The Bob McCreary Strength Complex serves as the weight training facility for all 18 of Wake Forest's varsity teams. The complex is located on the main floor of the Manchester Athletic Center, located in the heart of campus.
The weight room was completely renovated in the summer of 2008. The new-look complex features new Mondo flooring, a 200-foot chin-up bar, multiple flat screen televisions and new weight racks designed especially for the purpose of maximizing space.
The weight room floor was replaced with Mondo flooring, a rubber surface that has been used at every Olympics since 1976.
The new racks, which were designed by head strength and conditioning coordinator Ethan Reeve, include a mobile bench and allow more space consideration than the commonly-used boxed-in weight rack.
"We had power racks in there that took-up a third of our room space-wise. So, we modified the room," said Reeve. "We have 200 feet of stainless steel chin-up bars that are now out of the way. The chin-up bars used to be on every one of our power racks. We stored a lot of our weights on those power racks. But inside the power racks, we maybe only did one exercise, bench press. So, we took the power racks out."
Where platforms once held the old racks, the floor is now level, giving Reeve and his staff more room to coach as well as giving Wake Forest athletes more space to run speed and agility drills.
To fully implement his vision for improved space usage in the weight room Reeve traveled to Lincolnton, N.C. to meet with engineers at UCS, a sports and recreational products manufacturer. There Reeve designed the rack which he believes will solidify the Demon Deacon weight room as one of the best in the nation.
"UCS makes great weight room equipment, the best in the world," said Reeve. "I went to them and designed a rack, a squat stand. Now we have 22 stations with 22 of these squat stands. At every one of those stands you can bench press, incline press, front squat, back squat, do lunges, etc. Everything is right there. When you want to bench, you wheel-in the bench, it sets down and locks right into place. It's more universal. When we're not using it, we pull the bench back under the chin-up bar and out of the way.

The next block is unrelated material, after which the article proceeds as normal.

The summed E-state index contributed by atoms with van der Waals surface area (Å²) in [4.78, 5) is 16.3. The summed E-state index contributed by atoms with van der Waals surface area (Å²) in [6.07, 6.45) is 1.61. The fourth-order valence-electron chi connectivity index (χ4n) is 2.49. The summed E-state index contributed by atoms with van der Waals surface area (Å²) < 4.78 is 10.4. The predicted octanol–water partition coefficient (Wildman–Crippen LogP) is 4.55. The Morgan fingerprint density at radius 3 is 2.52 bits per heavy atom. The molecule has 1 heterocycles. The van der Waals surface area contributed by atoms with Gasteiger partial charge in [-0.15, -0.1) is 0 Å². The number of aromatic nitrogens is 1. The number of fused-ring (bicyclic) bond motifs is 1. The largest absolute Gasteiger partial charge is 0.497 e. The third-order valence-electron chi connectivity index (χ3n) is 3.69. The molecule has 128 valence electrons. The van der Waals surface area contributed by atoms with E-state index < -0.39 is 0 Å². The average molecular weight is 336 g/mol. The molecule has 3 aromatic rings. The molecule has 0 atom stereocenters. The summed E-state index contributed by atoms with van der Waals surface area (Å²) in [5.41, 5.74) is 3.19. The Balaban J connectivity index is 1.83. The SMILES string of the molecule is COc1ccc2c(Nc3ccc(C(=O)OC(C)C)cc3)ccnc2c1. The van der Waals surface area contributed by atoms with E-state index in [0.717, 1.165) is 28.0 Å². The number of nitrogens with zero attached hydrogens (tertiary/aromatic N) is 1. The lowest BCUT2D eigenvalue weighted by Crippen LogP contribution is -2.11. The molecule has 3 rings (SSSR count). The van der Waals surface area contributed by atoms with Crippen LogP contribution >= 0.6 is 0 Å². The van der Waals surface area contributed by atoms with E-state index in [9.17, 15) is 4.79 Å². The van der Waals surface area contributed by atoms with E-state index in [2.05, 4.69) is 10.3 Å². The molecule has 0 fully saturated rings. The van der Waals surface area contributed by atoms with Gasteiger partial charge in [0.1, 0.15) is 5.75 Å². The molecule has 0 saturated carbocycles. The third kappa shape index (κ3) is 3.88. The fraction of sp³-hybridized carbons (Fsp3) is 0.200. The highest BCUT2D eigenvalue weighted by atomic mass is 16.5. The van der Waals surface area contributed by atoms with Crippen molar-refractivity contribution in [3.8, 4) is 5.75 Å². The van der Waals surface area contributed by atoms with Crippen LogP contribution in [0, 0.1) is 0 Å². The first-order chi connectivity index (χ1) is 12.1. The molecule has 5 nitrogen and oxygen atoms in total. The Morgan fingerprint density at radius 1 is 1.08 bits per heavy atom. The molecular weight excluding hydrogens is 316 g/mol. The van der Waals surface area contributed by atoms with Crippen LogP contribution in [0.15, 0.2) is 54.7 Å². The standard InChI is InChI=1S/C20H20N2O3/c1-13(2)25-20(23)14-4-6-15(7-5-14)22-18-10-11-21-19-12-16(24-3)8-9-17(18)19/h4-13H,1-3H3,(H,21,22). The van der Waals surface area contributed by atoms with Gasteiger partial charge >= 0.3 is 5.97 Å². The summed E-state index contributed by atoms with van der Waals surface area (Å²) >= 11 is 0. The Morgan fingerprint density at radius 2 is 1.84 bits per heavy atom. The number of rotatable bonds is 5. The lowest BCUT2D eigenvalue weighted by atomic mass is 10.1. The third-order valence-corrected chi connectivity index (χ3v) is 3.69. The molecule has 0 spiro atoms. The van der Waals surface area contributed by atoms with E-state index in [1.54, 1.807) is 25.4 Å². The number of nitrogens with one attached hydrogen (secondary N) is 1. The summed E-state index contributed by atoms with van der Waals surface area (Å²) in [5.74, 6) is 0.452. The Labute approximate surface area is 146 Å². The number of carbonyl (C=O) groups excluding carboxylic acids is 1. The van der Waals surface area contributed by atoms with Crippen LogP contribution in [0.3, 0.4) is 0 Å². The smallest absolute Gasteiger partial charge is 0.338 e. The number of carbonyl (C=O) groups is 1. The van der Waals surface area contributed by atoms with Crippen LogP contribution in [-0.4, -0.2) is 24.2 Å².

"We're talking inches here. You have this space and you have to make sure you have room for safety and uniformity and those kinds of things," said Reeve. "We have so much weight. We'll have 500 pounds of bumper weights and bar at every station. That's more than we've had before. Multiply that with the bench, kettle bells, dumbbells, all of that by 22 stations. There's no place in the country like that. No one has all of that together."
The installation of four 42-inch flat screen televisions and four 32-inch flat screen TVs added a technological improvement to the weight room as well. The screens display video of proper lifting techniques as well as PowerPoint presentations of workouts specific to the teams scheduled to lift at any given time.
Reeve sees all of the weight room improvements as part of the continued dedication to providing Wake Forest student-athletes with the best in strength training and conditioning equipment.
"[Athletic Director] Ron Wellman gave us a good budget and he wanted us to get the best," said Reeve. "We have the best racks, the best flooring, the best bumpers, the best bars in the world. We may not have the largest room, but we're going to have the best room. That's what we've done."
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